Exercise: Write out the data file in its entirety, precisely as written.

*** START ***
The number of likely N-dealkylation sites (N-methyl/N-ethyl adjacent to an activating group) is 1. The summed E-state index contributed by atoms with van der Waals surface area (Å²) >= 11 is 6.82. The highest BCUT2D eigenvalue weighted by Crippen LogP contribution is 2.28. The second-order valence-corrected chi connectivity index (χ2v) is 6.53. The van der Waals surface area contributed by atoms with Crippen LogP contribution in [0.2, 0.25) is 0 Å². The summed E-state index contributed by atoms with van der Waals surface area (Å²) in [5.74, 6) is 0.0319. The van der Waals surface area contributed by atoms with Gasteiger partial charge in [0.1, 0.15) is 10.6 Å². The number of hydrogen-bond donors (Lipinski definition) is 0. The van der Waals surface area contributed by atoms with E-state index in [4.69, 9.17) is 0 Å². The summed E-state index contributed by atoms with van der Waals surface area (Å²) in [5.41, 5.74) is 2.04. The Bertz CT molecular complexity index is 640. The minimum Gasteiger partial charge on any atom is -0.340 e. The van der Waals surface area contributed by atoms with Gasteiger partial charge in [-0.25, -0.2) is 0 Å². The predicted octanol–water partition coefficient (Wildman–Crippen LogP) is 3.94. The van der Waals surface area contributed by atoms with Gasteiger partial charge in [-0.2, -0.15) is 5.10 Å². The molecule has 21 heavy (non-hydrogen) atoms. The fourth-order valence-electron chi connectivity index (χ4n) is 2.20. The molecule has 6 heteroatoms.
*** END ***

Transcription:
The number of likely N-dealkylation sites (N-methyl/N-ethyl adjacent to an activating group) is 1. The summed E-state index contributed by atoms with van der Waals surface area (Å²) >= 11 is 6.82. The highest BCUT2D eigenvalue weighted by Crippen LogP contribution is 2.28. The second-order valence-corrected chi connectivity index (χ2v) is 6.53. The van der Waals surface area contributed by atoms with Crippen LogP contribution in [0.2, 0.25) is 0 Å². The summed E-state index contributed by atoms with van der Waals surface area (Å²) in [5.74, 6) is 0.0319. The van der Waals surface area contributed by atoms with Gasteiger partial charge in [0.1, 0.15) is 10.6 Å². The number of hydrogen-bond donors (Lipinski definition) is 0. The van der Waals surface area contributed by atoms with E-state index in [4.69, 9.17) is 0 Å². The summed E-state index contributed by atoms with van der Waals surface area (Å²) in [5.41, 5.74) is 2.04. The Bertz CT molecular complexity index is 640. The minimum Gasteiger partial charge on any atom is -0.340 e. The van der Waals surface area contributed by atoms with Gasteiger partial charge in [-0.25, -0.2) is 0 Å². The predicted octanol–water partition coefficient (Wildman–Crippen LogP) is 3.94. The van der Waals surface area contributed by atoms with Gasteiger partial charge in [-0.2, -0.15) is 5.10 Å². The molecule has 21 heavy (non-hydrogen) atoms. The fourth-order valence-electron chi connectivity index (χ4n) is 2.20. The molecule has 6 heteroatoms.